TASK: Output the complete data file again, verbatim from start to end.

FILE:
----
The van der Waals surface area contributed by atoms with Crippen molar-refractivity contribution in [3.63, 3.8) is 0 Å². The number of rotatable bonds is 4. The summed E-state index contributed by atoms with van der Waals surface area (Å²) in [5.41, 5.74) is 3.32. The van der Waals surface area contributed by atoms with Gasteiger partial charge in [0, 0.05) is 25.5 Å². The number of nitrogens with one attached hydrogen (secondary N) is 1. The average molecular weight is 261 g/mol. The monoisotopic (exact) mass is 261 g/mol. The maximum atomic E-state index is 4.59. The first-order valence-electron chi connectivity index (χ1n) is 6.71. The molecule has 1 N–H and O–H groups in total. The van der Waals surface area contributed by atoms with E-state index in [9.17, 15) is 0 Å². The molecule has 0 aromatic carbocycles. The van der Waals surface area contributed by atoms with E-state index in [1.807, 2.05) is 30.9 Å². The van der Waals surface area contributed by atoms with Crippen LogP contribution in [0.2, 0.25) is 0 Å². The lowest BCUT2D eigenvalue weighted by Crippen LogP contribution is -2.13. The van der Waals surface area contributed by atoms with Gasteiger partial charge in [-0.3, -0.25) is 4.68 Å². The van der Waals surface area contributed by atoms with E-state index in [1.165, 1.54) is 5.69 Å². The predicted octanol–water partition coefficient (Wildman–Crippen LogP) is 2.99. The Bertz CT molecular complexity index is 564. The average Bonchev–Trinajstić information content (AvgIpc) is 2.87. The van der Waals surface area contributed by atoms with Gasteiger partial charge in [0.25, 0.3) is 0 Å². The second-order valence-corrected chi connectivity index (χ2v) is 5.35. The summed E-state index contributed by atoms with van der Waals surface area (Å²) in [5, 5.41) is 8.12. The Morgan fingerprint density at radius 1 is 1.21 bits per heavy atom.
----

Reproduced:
The van der Waals surface area contributed by atoms with Crippen molar-refractivity contribution in [3.63, 3.8) is 0 Å². The number of rotatable bonds is 4. The summed E-state index contributed by atoms with van der Waals surface area (Å²) in [5.41, 5.74) is 3.32. The van der Waals surface area contributed by atoms with Gasteiger partial charge in [0, 0.05) is 25.5 Å². The number of nitrogens with one attached hydrogen (secondary N) is 1. The average molecular weight is 261 g/mol. The monoisotopic (exact) mass is 261 g/mol. The maximum atomic E-state index is 4.59. The first-order valence-electron chi connectivity index (χ1n) is 6.71. The molecule has 1 N–H and O–H groups in total. The van der Waals surface area contributed by atoms with E-state index in [9.17, 15) is 0 Å². The molecule has 0 aromatic carbocycles. The van der Waals surface area contributed by atoms with E-state index in [1.807, 2.05) is 30.9 Å². The van der Waals surface area contributed by atoms with Crippen LogP contribution in [0.2, 0.25) is 0 Å². The lowest BCUT2D eigenvalue weighted by Crippen LogP contribution is -2.13. The van der Waals surface area contributed by atoms with Gasteiger partial charge in [-0.3, -0.25) is 4.68 Å². The van der Waals surface area contributed by atoms with E-state index in [1.165, 1.54) is 5.69 Å². The predicted octanol–water partition coefficient (Wildman–Crippen LogP) is 2.99. The Bertz CT molecular complexity index is 564. The average Bonchev–Trinajstić information content (AvgIpc) is 2.87. The van der Waals surface area contributed by atoms with Gasteiger partial charge in [0.25, 0.3) is 0 Å². The second-order valence-corrected chi connectivity index (χ2v) is 5.35. The summed E-state index contributed by atoms with van der Waals surface area (Å²) in [5, 5.41) is 8.12. The Morgan fingerprint density at radius 1 is 1.21 bits per heavy atom.